- Category: Entrepreneurship
- Published on July 13, 2014
- Written by Sherwood Neiss
When recently visiting Wine Country USA for a storybook wedding, I was taken aback by the wine, the scenery, and the lifestyle. I understood why so many people are drawn to a life of making wines. However, I learned that making wine isn't easy, isn't cheap, most vineyards take a long time before they start-producing grapes, and a longer time before they see a profit. I also learned that businesses that support the industry are categorized as either those that grow grapes or those that make wine. What about all the other opportunities?
Being an entrepreneur, proponent of the crowdfunding movement, and a consummate 'idea guy,' I thought there was so much more potential to Wine Country USA than what I was seeing. Sure there were the hotels, spas, and restaurants that come with such an ideal location but what about the startups? Why isn't Wine Country USA another Silicon Valley? Not for technology, but for the wine industry? Why isn't there an incubator there focused on creating businesses that come from selling all parts of the wine than just the grapes?
In June, I had the chance to speak at Startup Iceland. In a speech given by the President of Iceland before I spoke about Crowdfunding's potential for Iceland, I learned how this island nation of 300,000 people is turning their core competency, fishing, into an industry of products and services consumed by the global fishing industry. In doing this, these businesses have helped the country recover from the its own financial meltdown to create jobs and economic opportunity.
Iceland did this by thinking out of the box. A perfect example of this is the Iceland Ocean Cluster House, a privately owned business incubator focused on ocean-related industries. The Ocean Cluster brings together people from very different companies and industries so they can exchange ideas and collaborate on money-generating concepts. Businesses have to pay a fee to join, but they are paired with other businesses to develop projects.
Nearly 40 companies in the group have offices in the Ocean Cluster House, an old fish warehouse in Reykjavik that was renovated in 2012. And it isn't just about the fillets. Companies produce products that turn enzymes from fish intestines into cosmetics, bones into protein powder, and fish leather into expensive garments. They sell these products globally. And when you start to think about how broadly these products are used you can see the potential is much more than just the meat.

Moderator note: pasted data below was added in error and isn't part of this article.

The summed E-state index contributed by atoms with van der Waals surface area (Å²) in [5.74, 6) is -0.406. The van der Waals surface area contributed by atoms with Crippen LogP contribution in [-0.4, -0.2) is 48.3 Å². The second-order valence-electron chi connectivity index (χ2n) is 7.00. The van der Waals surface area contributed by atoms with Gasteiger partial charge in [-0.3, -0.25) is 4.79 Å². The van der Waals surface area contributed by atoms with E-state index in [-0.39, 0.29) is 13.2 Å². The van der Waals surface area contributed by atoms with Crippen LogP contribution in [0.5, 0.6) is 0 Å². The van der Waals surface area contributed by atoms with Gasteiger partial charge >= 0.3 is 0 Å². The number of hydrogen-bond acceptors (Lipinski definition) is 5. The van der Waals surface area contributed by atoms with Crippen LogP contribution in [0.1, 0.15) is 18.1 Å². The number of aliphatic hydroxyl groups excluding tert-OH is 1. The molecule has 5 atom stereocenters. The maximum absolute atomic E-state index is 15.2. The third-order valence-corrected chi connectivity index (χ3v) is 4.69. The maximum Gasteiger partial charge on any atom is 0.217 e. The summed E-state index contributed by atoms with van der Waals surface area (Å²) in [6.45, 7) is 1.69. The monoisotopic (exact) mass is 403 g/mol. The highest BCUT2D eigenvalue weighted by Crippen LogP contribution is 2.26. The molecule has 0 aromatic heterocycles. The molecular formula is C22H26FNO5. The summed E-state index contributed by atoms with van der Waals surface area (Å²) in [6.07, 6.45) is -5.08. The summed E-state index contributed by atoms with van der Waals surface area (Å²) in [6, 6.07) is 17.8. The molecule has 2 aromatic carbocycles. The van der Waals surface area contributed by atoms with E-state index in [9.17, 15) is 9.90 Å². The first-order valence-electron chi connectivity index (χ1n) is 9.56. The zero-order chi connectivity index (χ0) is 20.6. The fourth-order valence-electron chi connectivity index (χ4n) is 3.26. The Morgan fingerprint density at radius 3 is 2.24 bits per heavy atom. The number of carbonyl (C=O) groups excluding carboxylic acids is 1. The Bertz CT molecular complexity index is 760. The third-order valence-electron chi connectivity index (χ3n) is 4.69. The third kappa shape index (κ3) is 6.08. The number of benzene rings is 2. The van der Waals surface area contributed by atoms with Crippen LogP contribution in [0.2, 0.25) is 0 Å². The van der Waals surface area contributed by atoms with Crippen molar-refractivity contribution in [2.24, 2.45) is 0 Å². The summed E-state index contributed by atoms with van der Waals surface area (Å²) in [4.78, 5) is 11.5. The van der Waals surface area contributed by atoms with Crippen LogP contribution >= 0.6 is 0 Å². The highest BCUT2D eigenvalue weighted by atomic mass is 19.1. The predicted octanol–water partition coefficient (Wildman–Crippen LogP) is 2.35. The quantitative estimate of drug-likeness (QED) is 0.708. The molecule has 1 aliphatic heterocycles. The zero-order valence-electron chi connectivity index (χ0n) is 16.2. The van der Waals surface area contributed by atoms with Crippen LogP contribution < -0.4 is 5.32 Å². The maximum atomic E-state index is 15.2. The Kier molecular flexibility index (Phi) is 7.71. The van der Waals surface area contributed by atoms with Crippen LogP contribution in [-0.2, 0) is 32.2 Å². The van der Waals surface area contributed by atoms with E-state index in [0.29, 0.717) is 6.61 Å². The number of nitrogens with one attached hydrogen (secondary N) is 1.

How would Wine Country USA take its core competency and accomplish the same? Here are some thoughts:
- Find an old abandoned warehouse and convert it into a modern incubator. From the looks of it, there are hundreds of options.
- Fund this with either private donations, a matching grant by local municipalities or crowdfund it with the community. If you crowdfund it, give investors some equity in the incubator. This will turn them from passive supporters to active investors. They will become marketing and branding agents for the incubator and help spread the word. (Note: The Iceland Ocean Cluster is a private company that receives little government funding).
- Court the local universities and institutions focused on educating students about the wine industry and foster business plan competitions to spur innovation. Invite winning ideas and the ones with the greatest potential to join the incubator.
- Use crowdfunding to test the viability of these businesses to raise seed capital to build out their business concepts in the incubator. Provide matching grants from the wine industry.
- Encourage traditional businesses (technology, graphic artists, legal and accounting) to set up offices in the incubator to support these startups and share ideas and best practices.
- Mimic the "Alliance of Ocean Clusters in the North Atlantic" an association of similar fish-focused clusters to form the "Alliance of Wine Clusters" to cross-pollinate ideas and technologies.
The Ocean Cluster House is an amazing center for startups focused on the fish industry. A Wine Cluster can be a potential model for fostering innovation in Wine Country's manufacturing, processing and agriculture industries. Wine Country is well suited to develop its own version of the Iceland Ocean Cluster because it has a wide variety of wine-related businesses and some top wine research institutions, such as the University of California, Davis. A Wine Cluster could serve as a model for similar wine clusters globally. And it can bring a lot more innovation, entrepreneurship, and jobs to an area where a lot of people would love to live.
- Category: Entrepreneurship
- Published on June 19, 2014
- Written by Sherwood Neiss
Today, I turn 45. To be honest, I’m not in the least bit thrilled about that number. Sure I don’t feel like I’m 45. Clearly my sense of humor wouldn’t match that of a 45 year old. But I’m 45 and that’s a reality, so I just have to deal with it.